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Living artworks push boundaries of conservation

By Leanne Coleman

Claire Anna Watson, Untitled 3, 2012, strawberries and cream lollies, Perspex, silica gel, synthetic turf, glue. Courtesy of the artist Claire Anna Watson, Untitled 3, 2012, strawberries and cream lollies, Perspex, silica gel, synthetic turf, glue. Courtesy of the artist

Artworks created from living plants and lollies will feature in an exhibition opening at the Charles Darwin University Art Gallery this week that aims to challenge stereotypes surrounding the conservation of art.

“Made to last: the conservation of art” challenges the notion that the conservation of art is commonly associated with the restoration of 17th Century easel paintings or marble sculptures from antiquity.

NETS Victoria guest curator Sherryn Vardy said the exhibition would feature a series of works by artists who use a variety of complex materials ranging from cacti to strawberries and cream lollies.

“Materials used in contemporary art have challenged the perception and necessitated a shift in the way conservators interact with artists,” Ms Vardy said. “Contemporary artists use traditional, modern and sometimes unconventional materials for a variety of reasons and many of them push the boundaries of art conservation.

“Visitors can expect to see a variety of artwork created from unique objects such as cacti on shelves by Ghostpatrol and video work and installation using raspberry lollies and strawberries and cream in a perspex box by Claire Anna Watson. There will also be neon works and master woodblock prints by Brook Andrew, altered ceramics by Penny Byrne, paintings and anamorphic works by Juan Ford.”

As a curator and conservator, Ms Vardy knows only too well the complexities of dealing with precious artwork.  As part of the exhibition Ms Vardy interviewed each artist about the future conservation of their artworks.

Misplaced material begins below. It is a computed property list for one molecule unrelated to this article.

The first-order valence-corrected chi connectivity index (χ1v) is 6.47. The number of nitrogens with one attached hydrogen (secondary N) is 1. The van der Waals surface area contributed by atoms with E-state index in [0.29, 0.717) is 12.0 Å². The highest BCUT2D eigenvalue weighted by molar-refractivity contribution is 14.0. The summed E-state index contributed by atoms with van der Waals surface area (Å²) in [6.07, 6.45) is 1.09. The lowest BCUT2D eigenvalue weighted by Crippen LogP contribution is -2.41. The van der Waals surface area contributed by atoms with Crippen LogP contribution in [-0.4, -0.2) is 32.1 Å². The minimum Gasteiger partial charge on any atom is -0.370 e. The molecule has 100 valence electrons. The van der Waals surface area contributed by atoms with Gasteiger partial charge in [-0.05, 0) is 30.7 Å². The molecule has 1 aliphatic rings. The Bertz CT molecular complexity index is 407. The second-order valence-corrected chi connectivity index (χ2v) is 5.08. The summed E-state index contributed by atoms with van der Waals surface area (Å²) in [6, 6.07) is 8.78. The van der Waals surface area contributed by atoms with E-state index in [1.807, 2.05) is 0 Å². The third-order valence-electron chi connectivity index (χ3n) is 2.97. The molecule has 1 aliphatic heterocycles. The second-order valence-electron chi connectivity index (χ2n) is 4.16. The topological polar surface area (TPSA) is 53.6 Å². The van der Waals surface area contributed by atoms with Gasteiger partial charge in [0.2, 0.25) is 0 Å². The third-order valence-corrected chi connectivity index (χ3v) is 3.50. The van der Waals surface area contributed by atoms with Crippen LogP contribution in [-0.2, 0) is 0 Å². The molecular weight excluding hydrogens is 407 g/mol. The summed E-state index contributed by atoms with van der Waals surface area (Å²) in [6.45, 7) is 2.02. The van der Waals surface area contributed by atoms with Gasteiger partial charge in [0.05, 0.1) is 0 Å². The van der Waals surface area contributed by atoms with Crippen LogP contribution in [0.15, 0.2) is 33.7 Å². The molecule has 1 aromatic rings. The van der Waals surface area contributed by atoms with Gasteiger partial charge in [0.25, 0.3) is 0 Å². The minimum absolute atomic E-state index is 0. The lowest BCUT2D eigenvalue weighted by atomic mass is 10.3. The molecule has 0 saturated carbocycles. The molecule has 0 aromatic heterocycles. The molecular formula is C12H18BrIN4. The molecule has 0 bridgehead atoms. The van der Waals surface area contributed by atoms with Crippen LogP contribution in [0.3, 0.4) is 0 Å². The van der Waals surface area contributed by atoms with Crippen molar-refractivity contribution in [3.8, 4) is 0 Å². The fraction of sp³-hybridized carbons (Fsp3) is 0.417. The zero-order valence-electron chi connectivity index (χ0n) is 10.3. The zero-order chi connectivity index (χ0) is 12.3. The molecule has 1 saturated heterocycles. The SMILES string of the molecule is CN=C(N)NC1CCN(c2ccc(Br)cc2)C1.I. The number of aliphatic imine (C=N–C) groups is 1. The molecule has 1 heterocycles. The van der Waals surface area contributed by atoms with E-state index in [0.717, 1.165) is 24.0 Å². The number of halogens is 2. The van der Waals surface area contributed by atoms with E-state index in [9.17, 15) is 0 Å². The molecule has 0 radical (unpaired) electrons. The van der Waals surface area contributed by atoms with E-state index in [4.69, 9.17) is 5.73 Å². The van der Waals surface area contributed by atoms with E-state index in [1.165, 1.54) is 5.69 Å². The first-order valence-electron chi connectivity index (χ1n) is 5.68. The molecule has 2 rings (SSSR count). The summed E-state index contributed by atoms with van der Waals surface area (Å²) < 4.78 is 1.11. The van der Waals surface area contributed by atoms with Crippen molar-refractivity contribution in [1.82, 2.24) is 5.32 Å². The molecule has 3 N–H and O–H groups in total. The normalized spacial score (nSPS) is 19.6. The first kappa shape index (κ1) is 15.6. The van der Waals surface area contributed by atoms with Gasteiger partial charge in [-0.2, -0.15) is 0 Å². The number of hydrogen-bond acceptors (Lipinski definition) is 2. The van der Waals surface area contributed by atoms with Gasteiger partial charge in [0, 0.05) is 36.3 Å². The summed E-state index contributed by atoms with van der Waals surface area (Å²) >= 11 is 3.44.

“It is always important to work alongside the artists to find out their thoughts on how their works might change over time or be replicated,” she said. “Particularly when you are dealing with food that may spoil or plants that may die, but also with more traditional materials, such as paper which can yellow over time. Some artists, such as Ghostpatrol see certain artworks changing as part of the life of the work, and some such as Claire Anna Watson understand that not all of their artwork is made to last.”

In the first week of the exhibition, Ms Vardy and some of the artists will deliver floor talks that explore methods of conservation including the behaviour of materials over time and techniques used to preserve and document work for the future.

The exhibition also features a selection of works from the CDU Art Collection and related loan works.

The exhibition will be open to the public from 10 April to 27 June in the CDU Art Gallery, Ground Floor, Building Orange 12, Casuarina campus. Visiting hours are 10am to 4pm or by appointment. Floor talks by artists, curators and conservators will take place in the gallery from Thursday, April 10 to Saturday, April 12. For more information visit W: cdu.edu.au/artcollection-gallery/artgallery


This is a NETS Victoria exhibition in partnership with the Centre for Cultural Materials Conservation at the University of Melbourne and supported by Latrobe Regional Gallery. A comprehensive online resource featuring background information, learning guide and interviews can be viewed at W: netsvictoria.org.au